Volume 17 • Issue 17 | SEPTEMBER 17 - 23, 2004

Dowtown Express photo by Talisman Brolin

Neighbors left flowers and candles at firehouses all over the city, including this one at W. 10th St.

Subdued feelings away from W.T.C.

By Lincoln Anderson

The anniversary of 9/11 was quieter on the third year — but at the same time more politically charged.

Three years ago, after the attack on the World Trade Center, when south of 14th St. was a restricted zone, Union Sq. became a focal point for gathering, mourning and praying for peace. At night, illuminated by the white light of thousands of candles, the park became a dazzling cathedral of hope.

At 9/11’s two-year anniversary, searching to find solace and to remember, people again returned to Union Sq. They left candles, signs and a small model of the Twin Towers, but the size of the memorial was nothing like before.

Last Saturday evening, the feeling that 9/11 is somehow starting to fade into history was palpable in Union Sq. There was only one small memorial of votive candles and flowers. It included photos of Jacob S. Fletcher, a soldier killed in combat in Iraq, and signs saying “1,000 Dead.”

Nearby was a small, plastic cup of cut flowers with water, looking lonely.

Someone had left a box of sidewalk chalk with a note nearby — “Write a peace sign” — and there were hundreds of them marked inside the hexagonal asphalt pavers in pink, blue, yellow and orange. And there were messages:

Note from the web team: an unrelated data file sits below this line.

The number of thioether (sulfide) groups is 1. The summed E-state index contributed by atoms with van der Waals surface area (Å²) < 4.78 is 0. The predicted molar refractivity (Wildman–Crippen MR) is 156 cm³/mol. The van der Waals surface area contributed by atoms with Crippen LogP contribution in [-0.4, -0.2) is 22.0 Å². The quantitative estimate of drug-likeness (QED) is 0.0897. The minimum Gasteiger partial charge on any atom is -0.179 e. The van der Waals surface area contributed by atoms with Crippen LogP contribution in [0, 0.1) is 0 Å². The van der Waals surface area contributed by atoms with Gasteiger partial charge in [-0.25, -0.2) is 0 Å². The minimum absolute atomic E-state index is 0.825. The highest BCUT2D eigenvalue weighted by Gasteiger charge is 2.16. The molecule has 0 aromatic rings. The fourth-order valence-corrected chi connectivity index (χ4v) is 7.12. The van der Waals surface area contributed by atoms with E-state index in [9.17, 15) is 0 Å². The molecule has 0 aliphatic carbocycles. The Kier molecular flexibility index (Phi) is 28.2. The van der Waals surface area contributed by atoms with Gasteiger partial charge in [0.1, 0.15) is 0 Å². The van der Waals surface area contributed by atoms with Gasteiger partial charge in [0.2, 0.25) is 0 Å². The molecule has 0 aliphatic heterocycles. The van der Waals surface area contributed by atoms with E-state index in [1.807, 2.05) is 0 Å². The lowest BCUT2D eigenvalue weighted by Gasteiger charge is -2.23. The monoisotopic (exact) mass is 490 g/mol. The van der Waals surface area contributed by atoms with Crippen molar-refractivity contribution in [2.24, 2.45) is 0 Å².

“This is for Pete’s Father”

“RIP Never Forget 9/11/01 — 9/11/04”

There were sketches of the towers.

But there were also a goodly smattering of Bushes in circles with slashes through them.

Mostly, though, the plaza was full of young people. They were on skateboards and trick bikes and kicking hackey sacks. They were playing guitars and dancing to old school Michael Jackson — “Wanna Be Startin’ Something” — on a boom box. One guy was even briefly twirling a flame-tipped baton.

Earlier that afternoon, Brian Monaghan, a Traffic Control Division police officer, was in Washington Sq. Park with his partner. They were attached to a shoot for a new music video by Latin singer Obie Bermudez. This 9/11 did seem mellower, he said.

“I think the convention sapped everybody,” Monaghan said. “It’s more of a media thing now, to sell newspapers,” he said of the 9/11 coverage. “There’ll probably be a big 10th anniversary.”

Monaghan planned to attend a block party later in Bay Ridge in honor of Moira Smith, the 13th Precinct officer who was one of the 23 police officers killed in the World Trade Center.

“I grew up on the same block with her,” he said. “I think 13 of us from that block became cops.” But he expected fewer people at the block party this year.

His former partner lost his wife in the attack, then retired to raise his two daughters. Like others he knows of, Monaghan said his old partner doesn’t go to ground zero on 9/11, but leaves town to be with his family and his thoughts and avoid news cameras.

Passing Ladder 3’s firehouse at 13th St. and Fourth Ave., Donna Perrone, 40, from the East Village, stopped to smell the flower bouquets left outside.